Later this year, JICA will begin a feasibility study on a planned Drainage and Sewer Improvement Project, according to Mr. Uchida, who said that “construction of the wastewater treatment plant in Phnom Penh City is highly needed to mitigate the possible negative impacts caused by the wastewater.”
City Hall acknowledges the need for a sewage solution as well, but Mr. Dimanche says that building a treatment plant is not within the city’s budget.
“Building a sewage treatment plant is only possible in rich cities. Cambodia cannot do it,” he said.
Along with playing an important role in wastewater treatment, Boeng Tompun has been crucial in helping to control flooding in the city.
Phnom Penh’s lakes have long served as crucial reservoirs, temporarily storing rainwater before it is drained or pumped out to residents and businesses. But municipality has largely ignored warnings from environmental groups and engineering groups to preserve the lakes.
In the initial stages of JICA’s urban development work in Phnom Penh in 1999, it released a study recommending that Phnom Penh preserve its natural resources and lakes to “ensure effective operation of drainage system and to reduce flood caused by rainwater.”
Yet over the last ten years, many of Phnom Penh’s lakes—Boeng Kak, Boeng Pong Peay, Boeng Snor, Boeng Reak Reay and Boeng Trabek—have faced the same fate as Boeng Tompun, being turned into prized real estate in the name of development.
Because of its size, the loss of Boeng Tompun could pose a particular risk to Phnom Penh’s natural flood control.
While the city is ramping up efforts to build new drainage pipes, in part to mitigate the effects that filling in the lakes will bring, a larger solution is necessary.
The residents of Boeng Tompun commune, meanwhile, are left waiting, knowing that change is coming but unsure of what it will look like.
“We will wait and see if they force us to leave,” said Suon Bunthan, a 29-year-old resident.
The shrinking lake has had a cost for Mr. Bunthan. Like many of his neighbors, he used to eke out a livelihood picking morning glory. When land reclamation buried his family’s morning glory plot, he took up work with one of the construction crews, making $5 a day to bury his village in sand.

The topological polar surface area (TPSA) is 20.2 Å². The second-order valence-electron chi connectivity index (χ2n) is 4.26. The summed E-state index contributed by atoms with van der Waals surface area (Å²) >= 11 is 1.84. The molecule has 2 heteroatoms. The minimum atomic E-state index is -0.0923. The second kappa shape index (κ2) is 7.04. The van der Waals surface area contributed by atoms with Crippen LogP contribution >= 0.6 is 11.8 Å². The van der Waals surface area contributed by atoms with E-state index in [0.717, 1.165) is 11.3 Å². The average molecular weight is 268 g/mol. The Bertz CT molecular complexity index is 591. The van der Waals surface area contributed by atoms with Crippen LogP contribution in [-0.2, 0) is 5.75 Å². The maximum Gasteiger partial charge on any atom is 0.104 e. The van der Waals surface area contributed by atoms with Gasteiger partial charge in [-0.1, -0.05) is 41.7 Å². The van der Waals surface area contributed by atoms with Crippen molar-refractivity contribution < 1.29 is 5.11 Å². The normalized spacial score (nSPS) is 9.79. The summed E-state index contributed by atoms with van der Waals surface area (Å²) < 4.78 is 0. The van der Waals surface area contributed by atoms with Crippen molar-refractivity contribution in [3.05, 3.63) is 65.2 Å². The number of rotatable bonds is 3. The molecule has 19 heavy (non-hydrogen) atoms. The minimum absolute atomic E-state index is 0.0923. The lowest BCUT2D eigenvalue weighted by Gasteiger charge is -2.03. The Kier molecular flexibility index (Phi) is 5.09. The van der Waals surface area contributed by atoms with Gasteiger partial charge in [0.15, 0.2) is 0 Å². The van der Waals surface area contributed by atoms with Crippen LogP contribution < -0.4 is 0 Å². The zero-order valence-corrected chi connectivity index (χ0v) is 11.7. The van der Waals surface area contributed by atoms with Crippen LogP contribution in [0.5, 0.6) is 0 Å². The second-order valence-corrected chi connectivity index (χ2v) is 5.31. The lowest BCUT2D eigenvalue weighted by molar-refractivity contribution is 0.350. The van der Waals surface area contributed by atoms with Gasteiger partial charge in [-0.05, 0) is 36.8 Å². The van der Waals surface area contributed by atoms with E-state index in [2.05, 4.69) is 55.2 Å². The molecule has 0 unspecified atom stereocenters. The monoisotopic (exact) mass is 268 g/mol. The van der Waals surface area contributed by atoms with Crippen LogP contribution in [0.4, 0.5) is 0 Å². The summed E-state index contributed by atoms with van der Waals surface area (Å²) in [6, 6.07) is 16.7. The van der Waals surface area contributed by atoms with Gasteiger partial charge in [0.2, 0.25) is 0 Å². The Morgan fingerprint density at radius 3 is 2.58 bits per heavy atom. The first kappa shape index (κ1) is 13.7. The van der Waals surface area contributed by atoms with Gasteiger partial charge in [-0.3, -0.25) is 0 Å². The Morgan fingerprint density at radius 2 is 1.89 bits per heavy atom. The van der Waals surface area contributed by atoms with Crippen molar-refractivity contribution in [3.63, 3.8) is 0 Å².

“I am one of the few who works for the construction companies,” he said. “But it was easier to make a living before the sand was here.”
Despite his role in the development, Mr. Bunthan isn’t excited about the inevitable move.
As the development advances, investors are starting to pay villagers to move off their land and Mr. Bunthan has already turned down offers.
“Land prices are expensive in Phnom Penh. $30,000 is not enough money,” he said.
But if he doesn’t take a deal now, he could end up empty-handed down the road.
City Hall has “no plans to give land titles to the people of Boeng Tompun because they live on state land,” according to Mr. Dimanche, the municipal spokesman.
Some Boeng Tompun villagers worry that they will become the next Boeng Kak lake community, where more than 3,000 families were subjected to forced evictions and continue to fight for better compensation packages.
“We don’t have a chance against the government but we will protest as best we can for compensation,” said 54-year-old Boeng Tompun villager Lang Un.
Nguon Channy, 47, moved to the lake two decades ago to live a simple life on the lake vegetation, but now sees an uncertain future as the sand draws ever closer.
“I moved here 20 years ago without an education, but I knew I could pick morning glory,” she said. “Now I’m worried that if the sand gets any closer to my house I will have to leave.”